Mastering Canon Flash Photography – Tip 2

Mastering Canon Flash Photography – Tip 2

This photo tip is a review of lesson 1 and 2 and practical thinking for using flash.

Shooting Modes

You want to choose your shooting modes based on what you are photographing. Is it outside or inside? Are there ambient light levels you want to include in your pictures? Is the subject moving? For the following paragraphs, the flash is in ETTL mode.

When to use P mode?

I use P mode for the event when I just want to point and shoot. This would be an indoor party or an outdoor event. If I use it indoors and the ambient light level is low, then backgrounds will be dark because the longest S.S. available in P mode is 1/60th and the indoor light level might require ¼ second for example. Outside, I would use P mode in very bright conditions. The camera will select the S.S. based on that light level and it will be between 1/60 – 1/250th. Here the background will show up because it is so bright, but again, like inside, if the light outside gets to low, then the background will go dark.

When not to use P mode?

I rarely, if ever, use this mode because I want more to my photos. I always like a little background and in low light, P mode does not allow it. AP mode works just fine in just about all situations.

When to use AP mode?

Here you can use this mode inside or outside. This mode is designed to choose an S.S. that exposes the background perfectly. If you choose to use it inside be prepared for long shutter speeds, as the inside light levels for ambient light will be low and the camera will choose long shutter speeds. Outside in bright conditions, the background would expose normally as the camera selects the correct S.S. because it is bright. If outside brightness is low, be prepared again for long shutter speeds because the camera will select S.S. to expose the background perfectly. A sunset for example would require a longer S.S. than bright sun.

When not to use AP mode?

If you are inside and ambient light level is low, you will have long shutter speeds. Is that acceptable for you? Do you have a tripod?


Before choosing AP mode inside, ask yourself “Is there any ambient light in here that I need in my picture?” If not, don’t use AP mode and avoid long shutter speeds. If you want the table lamp to add warm light to your subject, then you need AP mode and its long shutter speed. Most likely you will need a tripod.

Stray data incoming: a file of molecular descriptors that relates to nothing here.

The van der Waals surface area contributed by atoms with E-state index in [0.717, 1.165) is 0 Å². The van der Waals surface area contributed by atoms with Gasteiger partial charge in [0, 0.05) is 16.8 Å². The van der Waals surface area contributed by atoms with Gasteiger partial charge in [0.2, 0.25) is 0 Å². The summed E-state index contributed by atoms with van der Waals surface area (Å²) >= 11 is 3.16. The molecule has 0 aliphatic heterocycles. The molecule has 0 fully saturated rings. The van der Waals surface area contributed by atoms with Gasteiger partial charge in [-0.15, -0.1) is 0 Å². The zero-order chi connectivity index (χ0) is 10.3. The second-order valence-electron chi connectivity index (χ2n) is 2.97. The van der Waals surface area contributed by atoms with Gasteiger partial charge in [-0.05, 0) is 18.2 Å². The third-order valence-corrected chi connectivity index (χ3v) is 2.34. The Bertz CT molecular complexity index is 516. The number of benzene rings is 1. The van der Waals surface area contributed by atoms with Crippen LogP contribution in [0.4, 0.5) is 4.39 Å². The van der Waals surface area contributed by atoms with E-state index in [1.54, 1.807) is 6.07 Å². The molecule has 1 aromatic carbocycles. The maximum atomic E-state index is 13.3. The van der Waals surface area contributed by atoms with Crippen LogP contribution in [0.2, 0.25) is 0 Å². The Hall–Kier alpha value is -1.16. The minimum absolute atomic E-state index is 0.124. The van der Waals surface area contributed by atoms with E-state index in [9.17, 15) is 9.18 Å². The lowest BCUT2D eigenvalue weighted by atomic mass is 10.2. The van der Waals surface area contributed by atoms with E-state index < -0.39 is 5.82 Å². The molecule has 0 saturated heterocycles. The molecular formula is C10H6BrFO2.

(Nikon D80, D200, D2x, don’t forget about slow sync mode in the mix of things here.)

When to use SP mode?

Like AP mode, SP mode is design for you to select one setting and the camera chooses the other. Here you decide on the shutter speed and it selects the correct aperture for a perfect background exposure. You would use SP mode when you need a fast shutter speed and it could be simply so you can hand hold the camera. Or you may be shooting a skateboarder catching some air and want to freeze them in action. Here depth of field would not be a consideration, only stopping the action. You select the S.S. and the camera selects the f/stop.

When not to use SP mode?

The only reason I can think of is, again, when light levels get low. Lets say you are inside and the light level is low and you are hand holding and think - “OK, I need 1/60th S.S. to hand hold.” If you select 1/60th and at your widest f/stop, let’s say f/2.8, the camera’s meter says you are underexposing the background because the ambient light level is low. You are already at your widest f/stop so you have to change the S.S. and keep going until the meter says ok. Now you might be at 1/8th second and would need a tripod. Same problem as AP mode, just a different combination!

Solution: When indoors, do you have the ability to bounce light? Is the ceiling white? Is the ceiling low enough for a bounce? How big is the room? There can be a solution here for some situations. If the room is not that big and the ceiling is low enough and white, you can bounce the flash for a great light quality. It will fill the room with nice light. Here, you don’t care about ambient light, like a lamp or window, and just want a fast enough S.S. and good flash light quality.

When to use Manual Shooting Mode?